Lionel Messi started the Spanish league right where he left off last season, and that’s not a good sign for Real Madrid’s weakened squad.
Madrid doesn’t have Cristiano Ronaldo to try to match Messi’s achievements for the first time in nearly a decade, and dethroning the defending league champions will be that much harder if the Argentine playmaker dominates again.
Messi, the league’s top scorer last season, opened this year’s campaign by scoring two goals in the team’s 3-0 win over Alaves at Camp Nou on Saturday.
His first goal was a clever free-kick shot underneath the wall, breaking the game open after Barcelona had struggled to get past the Alaves defense.
Substitute Philippe Coutinho added to the lead late in the game and Messi closed the scoring in injury time.
Madrid was likely feeling Ronaldo’s absence off the field as well, as a relatively small crowd of 48,446 was at the Bernabeu for Sunday’s 10:15 p.m. start (local time), marking the team’s worst attendance since before Ronaldo arrived in 2009, according to Spanish media.
With Ronaldo gone to Juventus, Gareth Bale has been gaining a more prominent role with Real Madrid. And he got off to a good start by playing well in the team’s league opener against Getafe.
Bale scored and helped set up Dani Carvajal’s goal in the 2-0 win in the Madrid derby at Santiago Bernabeu Stadium. He also struck the crossbar with a first-half header.
“Bale had a very good match,” Madrid coach Julen Lopetegui said.
“He gives us many solutions.” It is the third straight season Bale has scored in Madrid’s opener in the Spanish league.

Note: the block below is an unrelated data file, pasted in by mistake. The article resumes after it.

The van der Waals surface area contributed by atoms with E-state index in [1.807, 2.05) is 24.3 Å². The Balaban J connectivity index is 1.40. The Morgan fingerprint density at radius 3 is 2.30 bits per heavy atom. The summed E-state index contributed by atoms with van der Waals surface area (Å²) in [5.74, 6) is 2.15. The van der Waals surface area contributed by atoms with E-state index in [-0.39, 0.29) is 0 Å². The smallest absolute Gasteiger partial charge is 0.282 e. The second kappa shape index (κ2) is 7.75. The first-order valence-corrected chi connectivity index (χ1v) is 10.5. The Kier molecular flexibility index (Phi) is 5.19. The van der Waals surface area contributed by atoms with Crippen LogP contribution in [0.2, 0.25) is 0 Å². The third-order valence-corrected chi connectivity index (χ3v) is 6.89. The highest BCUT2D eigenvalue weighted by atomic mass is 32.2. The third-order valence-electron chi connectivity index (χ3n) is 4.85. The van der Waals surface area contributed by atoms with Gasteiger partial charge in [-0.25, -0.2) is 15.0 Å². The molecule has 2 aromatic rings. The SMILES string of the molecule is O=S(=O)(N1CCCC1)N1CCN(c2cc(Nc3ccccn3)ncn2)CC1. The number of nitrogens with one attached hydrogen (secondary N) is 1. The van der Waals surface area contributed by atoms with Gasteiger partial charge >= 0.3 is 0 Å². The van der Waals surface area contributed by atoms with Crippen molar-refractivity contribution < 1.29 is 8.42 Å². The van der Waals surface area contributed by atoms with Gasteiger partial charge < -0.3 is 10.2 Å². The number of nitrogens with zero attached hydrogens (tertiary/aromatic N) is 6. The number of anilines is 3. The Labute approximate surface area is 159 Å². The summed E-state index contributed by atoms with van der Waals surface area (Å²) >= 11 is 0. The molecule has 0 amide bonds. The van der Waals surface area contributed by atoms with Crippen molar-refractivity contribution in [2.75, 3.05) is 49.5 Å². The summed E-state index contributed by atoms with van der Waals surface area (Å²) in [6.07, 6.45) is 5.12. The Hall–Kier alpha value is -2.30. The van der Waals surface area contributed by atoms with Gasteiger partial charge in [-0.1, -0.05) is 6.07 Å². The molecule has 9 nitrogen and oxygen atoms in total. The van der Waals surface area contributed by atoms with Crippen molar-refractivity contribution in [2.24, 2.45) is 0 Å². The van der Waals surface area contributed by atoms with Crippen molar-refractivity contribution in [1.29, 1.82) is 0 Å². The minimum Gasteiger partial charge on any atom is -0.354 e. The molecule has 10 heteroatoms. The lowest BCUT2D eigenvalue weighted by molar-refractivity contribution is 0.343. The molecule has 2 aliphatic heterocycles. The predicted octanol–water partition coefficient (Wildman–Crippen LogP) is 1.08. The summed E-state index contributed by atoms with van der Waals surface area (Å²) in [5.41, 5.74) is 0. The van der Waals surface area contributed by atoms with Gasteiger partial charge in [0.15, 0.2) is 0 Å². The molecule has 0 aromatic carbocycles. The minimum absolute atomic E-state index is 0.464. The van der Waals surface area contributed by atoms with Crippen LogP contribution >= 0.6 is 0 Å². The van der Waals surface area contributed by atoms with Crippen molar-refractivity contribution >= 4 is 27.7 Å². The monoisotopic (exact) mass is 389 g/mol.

He hadn’t had many chances as a starter under coach Zinedine Zidane, who quit before Ronaldo departed in the offseason.
Lopetegui has been keeping Keylor Navas in goal despite the signing of star goalkeeper Thibaut Courtois.
Navas was the starter when Madrid won its last three Champions League titles.
The Spanish league caught up with the other top European leagues and finally introduced the video review system.
And the VAR made its debut this weekend being used twice in Sevilla’s 4-1 win at promoted Rayo Vallecano on Sunday.
It awarded Sevilla a goal that had been initially disallowed because of offside, and gave Rayo a penalty kick after a foul that had been originally called outside the area.
To get fans familiarized to it, pamphlets explaining how the system is supposed to be used were distributed before some matches.
The VAR was also explained by an announcer before Real Madrid’s match against Getafe at the Santiago Bernabeu Stadium.
“We will get used to is,” Atletico Madrid coach Diego Simeone said.